What Good Is Religion, Anyway?
We all know the media mantra, “What bleeds, leads.” Bad news sells, and there’s nothing like a juicy religious scandal to drive traffic. Yet, for every sordid religious story, there are any number of quiet stories of charity, compassion, self-sacrifice, and service. In our obsession with bad news, what are we missing of the GOOD of religion? How is your tradition contributing (and how has it contributed) to the flourishing of the world?
This spring, we invite our writers—those of faith and those without—to remind us of the best of our traditions. How has faith, in big and small ways, theoretical and very concrete, served humanity and the world for good?
Witches don’t proselytize. So I rarely get the opportunity to wax rhetoric on why I think Wicca and Witchcraft are awesome. These are some good ideas that we witches value and encourage. I wouldn’t claim that we invented the ideas on this list, but certainly our faith helps to promote them in the popular consciousness, and in general, our actions support them in the world at large. Many of these ideas and virtues, I would argue, are also part of Paganism in general, but I can only speak to my own tradition.
5. Mind-Body Healing
One thing that we’ve learned from science in recent years is that healing is a whole-body, whole-spirit process. Village healers and parish priests knew this, and because witches hearken back to those village healers for inspiration, we have been helping to popularize this approach.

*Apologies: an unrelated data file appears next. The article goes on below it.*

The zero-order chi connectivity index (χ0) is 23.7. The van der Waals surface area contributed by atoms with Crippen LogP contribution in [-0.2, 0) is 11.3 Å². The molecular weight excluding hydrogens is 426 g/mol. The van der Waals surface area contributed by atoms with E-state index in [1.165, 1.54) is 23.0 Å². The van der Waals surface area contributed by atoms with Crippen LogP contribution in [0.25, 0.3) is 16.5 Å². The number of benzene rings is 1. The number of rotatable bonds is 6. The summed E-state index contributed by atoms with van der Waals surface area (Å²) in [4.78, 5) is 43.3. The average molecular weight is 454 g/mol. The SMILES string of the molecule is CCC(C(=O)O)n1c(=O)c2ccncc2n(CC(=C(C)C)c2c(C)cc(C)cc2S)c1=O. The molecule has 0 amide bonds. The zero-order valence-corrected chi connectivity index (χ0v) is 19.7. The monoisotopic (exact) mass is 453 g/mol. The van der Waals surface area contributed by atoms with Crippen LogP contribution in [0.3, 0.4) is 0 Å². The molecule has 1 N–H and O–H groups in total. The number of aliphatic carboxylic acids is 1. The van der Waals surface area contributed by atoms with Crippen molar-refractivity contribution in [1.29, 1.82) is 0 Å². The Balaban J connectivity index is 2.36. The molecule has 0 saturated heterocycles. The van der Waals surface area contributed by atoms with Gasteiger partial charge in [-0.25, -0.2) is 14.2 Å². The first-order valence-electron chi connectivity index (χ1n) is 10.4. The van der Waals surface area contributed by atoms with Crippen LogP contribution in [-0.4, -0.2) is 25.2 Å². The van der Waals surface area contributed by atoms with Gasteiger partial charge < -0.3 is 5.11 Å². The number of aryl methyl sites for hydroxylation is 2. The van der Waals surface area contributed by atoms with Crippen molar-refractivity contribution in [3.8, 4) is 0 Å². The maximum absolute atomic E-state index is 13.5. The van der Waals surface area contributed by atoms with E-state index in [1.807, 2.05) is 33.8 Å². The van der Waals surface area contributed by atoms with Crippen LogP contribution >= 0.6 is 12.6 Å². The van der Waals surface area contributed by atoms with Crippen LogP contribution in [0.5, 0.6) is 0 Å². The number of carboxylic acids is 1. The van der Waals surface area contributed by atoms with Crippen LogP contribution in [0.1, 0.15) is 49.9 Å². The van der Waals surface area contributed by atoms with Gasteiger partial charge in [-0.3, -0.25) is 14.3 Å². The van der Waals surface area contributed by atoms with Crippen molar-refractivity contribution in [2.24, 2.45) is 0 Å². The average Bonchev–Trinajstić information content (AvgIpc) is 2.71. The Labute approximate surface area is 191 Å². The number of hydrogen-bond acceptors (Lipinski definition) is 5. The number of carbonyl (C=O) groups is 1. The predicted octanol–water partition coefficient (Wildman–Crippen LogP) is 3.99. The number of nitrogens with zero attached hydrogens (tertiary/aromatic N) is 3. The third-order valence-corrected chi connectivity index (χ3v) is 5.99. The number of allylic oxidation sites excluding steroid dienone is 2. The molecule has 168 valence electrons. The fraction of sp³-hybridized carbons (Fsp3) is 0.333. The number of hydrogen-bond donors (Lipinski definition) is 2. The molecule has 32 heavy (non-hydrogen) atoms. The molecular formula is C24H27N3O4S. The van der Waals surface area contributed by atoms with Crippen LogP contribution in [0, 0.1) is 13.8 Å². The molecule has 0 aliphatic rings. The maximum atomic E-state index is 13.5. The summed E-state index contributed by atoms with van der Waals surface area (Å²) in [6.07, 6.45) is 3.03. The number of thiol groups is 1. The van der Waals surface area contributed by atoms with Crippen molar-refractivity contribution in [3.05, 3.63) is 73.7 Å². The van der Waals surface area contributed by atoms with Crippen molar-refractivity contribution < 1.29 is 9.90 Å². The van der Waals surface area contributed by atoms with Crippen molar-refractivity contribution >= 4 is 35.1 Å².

In some cases, folk medicine can help when nothing in the allopathic system does (such as for pain management); or, better yet, it supports the allopathic system (most chronic ailments and cancer are now managed in this way).
Now, I’ll admit, sometimes we go overboard on the “alternative” stuff, and there are a handful who avoid “Big Pharma” like the plague (and, while I think that they have a point about the pushing of unnecessary drugs for profit, there’s a big difference between that and avoiding life-saving medical therapy) most of us support a rational, holistic mind-body-spirit approach to our health, harnessing the placebo effect to our benefit, and again and again the research is telling us that this is the way to go.
4. Equality & Diversity
The Charge of the Goddess is probably the only common piece of liturgy we have. And it offers a few guidelines for ethical behaviour (I wrote about this in a recent article for Witches & Pagans Magazine). Part of it says:
Therefore, you shall be free from slavery; and as a sign that you be free, you shall be naked in your rites.
Also, part of the Wiccan initiation ceremony has the initiator kneeling before the initiate, saying:
In other religions the postulant kneels while the priest towers above him, but in the Art Magical we are taught to be humble, and so we kneel to welcome them . . .